Mortgagee Letter 2009-28 dated 9/18/09 covers the topic of Appraiser Independence as well as announces new requirements pertaining to entities that are eligible to order appraisals for FHA insured mortgages. These new requirements are effective for cases assigned on and after January 1, 2010.

In summary, this bulletin revokes the ability of loan officers, loan officer assistants, loan production personnel and processors to communicate directly with FHA roster appraisers and reiterates HUD’s stance that the appraiser is not to be unduly influenced in any way whatsoever to provide an appraisal containing a desired value. The lender may not add the appraiser’s name to any exclusionary listing without first notifying the appraiser directly. The lender is obligated to follow HUD’s regulations to maintain appraiser independence as outlined in past Mortgagee Letter 1994-54 and in Mortgagee Letter 1996-26.

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These are BIG changes for HUD on FHA appraisers and appraisal rules but transitioning to follow them should not be of major concern because we are already following similar regulations set forth for conventional appraisers and appraisals with the Home Valuation Code of Conduct. Most lenders will likely replicate their processes and procedures to include and encompass their FHA case ordering and appraiser assigning as of January 1st of the New Year.

One big note of importance for processors- When logging the FHA appraisal, you need to make sure the appraiser who completed the appraisal is the same appraiser who is assigned to perform the appraisal duties on the FHA Case Assignment itself. If the appraisal comes in from someone other than the person originally assigned, you must first complete and “Appraiser Re-Assignment” in FHA Connection to transfer the original appraisal assignment to the appraiser who actually completed the appraisal. THEN you will proceed with logging the case. ML 2009-28 states that after January 1, if those do not match, the lender may be subject to administrative sanctions. I see those errors on a daily basis so it’s important you learn to pay attention to those important details!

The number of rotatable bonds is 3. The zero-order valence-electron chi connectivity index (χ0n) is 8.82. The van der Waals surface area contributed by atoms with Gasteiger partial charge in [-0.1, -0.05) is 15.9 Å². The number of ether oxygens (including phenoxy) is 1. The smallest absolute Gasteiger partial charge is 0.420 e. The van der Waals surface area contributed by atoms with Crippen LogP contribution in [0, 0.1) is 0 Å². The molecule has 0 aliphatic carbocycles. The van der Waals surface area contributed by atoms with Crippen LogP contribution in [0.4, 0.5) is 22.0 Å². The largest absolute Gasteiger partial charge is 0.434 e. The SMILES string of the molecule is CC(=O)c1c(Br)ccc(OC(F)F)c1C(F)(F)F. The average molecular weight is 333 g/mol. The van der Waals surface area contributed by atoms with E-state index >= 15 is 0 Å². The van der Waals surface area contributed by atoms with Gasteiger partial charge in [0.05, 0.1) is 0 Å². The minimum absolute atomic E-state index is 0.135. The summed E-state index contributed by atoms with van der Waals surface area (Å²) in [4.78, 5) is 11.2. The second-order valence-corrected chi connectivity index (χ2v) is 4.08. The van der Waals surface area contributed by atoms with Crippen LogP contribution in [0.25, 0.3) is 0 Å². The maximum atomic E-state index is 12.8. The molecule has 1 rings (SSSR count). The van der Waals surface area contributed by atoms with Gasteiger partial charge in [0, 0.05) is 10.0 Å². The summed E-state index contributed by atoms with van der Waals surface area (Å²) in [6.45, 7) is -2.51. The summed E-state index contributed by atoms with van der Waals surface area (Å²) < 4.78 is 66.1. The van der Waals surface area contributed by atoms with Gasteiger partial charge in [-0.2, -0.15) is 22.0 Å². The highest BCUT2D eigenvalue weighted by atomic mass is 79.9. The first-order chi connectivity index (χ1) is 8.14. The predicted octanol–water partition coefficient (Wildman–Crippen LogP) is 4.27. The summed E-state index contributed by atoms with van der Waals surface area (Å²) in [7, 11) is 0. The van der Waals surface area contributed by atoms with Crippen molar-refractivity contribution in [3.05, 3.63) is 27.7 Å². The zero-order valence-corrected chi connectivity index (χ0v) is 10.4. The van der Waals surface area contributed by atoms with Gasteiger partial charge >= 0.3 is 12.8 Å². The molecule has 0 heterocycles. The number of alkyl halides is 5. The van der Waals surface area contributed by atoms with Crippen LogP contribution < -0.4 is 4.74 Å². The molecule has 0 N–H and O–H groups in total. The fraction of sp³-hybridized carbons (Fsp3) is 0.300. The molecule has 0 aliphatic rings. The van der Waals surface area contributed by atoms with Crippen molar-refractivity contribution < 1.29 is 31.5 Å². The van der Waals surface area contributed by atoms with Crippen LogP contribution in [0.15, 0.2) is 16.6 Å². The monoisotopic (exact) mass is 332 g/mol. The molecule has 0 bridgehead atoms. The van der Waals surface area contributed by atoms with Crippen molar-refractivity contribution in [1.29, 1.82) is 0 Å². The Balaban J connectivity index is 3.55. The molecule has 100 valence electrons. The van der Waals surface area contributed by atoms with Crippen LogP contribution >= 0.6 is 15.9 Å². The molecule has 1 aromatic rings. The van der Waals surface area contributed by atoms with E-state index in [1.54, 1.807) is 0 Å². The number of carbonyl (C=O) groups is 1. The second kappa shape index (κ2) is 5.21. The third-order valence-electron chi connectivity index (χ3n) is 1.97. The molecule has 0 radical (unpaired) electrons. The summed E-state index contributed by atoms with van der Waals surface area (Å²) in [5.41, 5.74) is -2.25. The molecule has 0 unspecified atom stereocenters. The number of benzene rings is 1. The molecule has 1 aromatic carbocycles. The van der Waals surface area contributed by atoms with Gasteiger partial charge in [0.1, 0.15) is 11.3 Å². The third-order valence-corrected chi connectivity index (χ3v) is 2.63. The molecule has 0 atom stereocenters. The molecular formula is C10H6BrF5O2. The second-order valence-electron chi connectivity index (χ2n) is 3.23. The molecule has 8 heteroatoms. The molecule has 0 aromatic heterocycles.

About The Author

Stacey Sprain - As an NAMP® staff writer, Ms. Stacey Sprain is currently a NAMP® member in good standing, and is a NAMP® Certified Ambassador Loan Processor (NAMP®-CALP). With over 15+ years of mortgage banking experience, Stacey is also a Quality Control Manager for a major mortgage lending institution. If you would like to become a volunteer writer for us, please email us at: contact@mortgageprocessor.org.



Opinion-Editorial (Op-Ed) Disclaimer For NAMP® Library Articles: The views and opinions expressed in the NAMP® Library articles are those of the authors and do not necessarily reflect any official NAMP® policy or position. Examples of analysis performed within this article are only examples. They should not be utilized in real-world application as they are based only on very limited and dated open source information. Assumptions made within the analysis are not reflective of the position of NAMP®. Nothing contained in this article should be considered legal advice.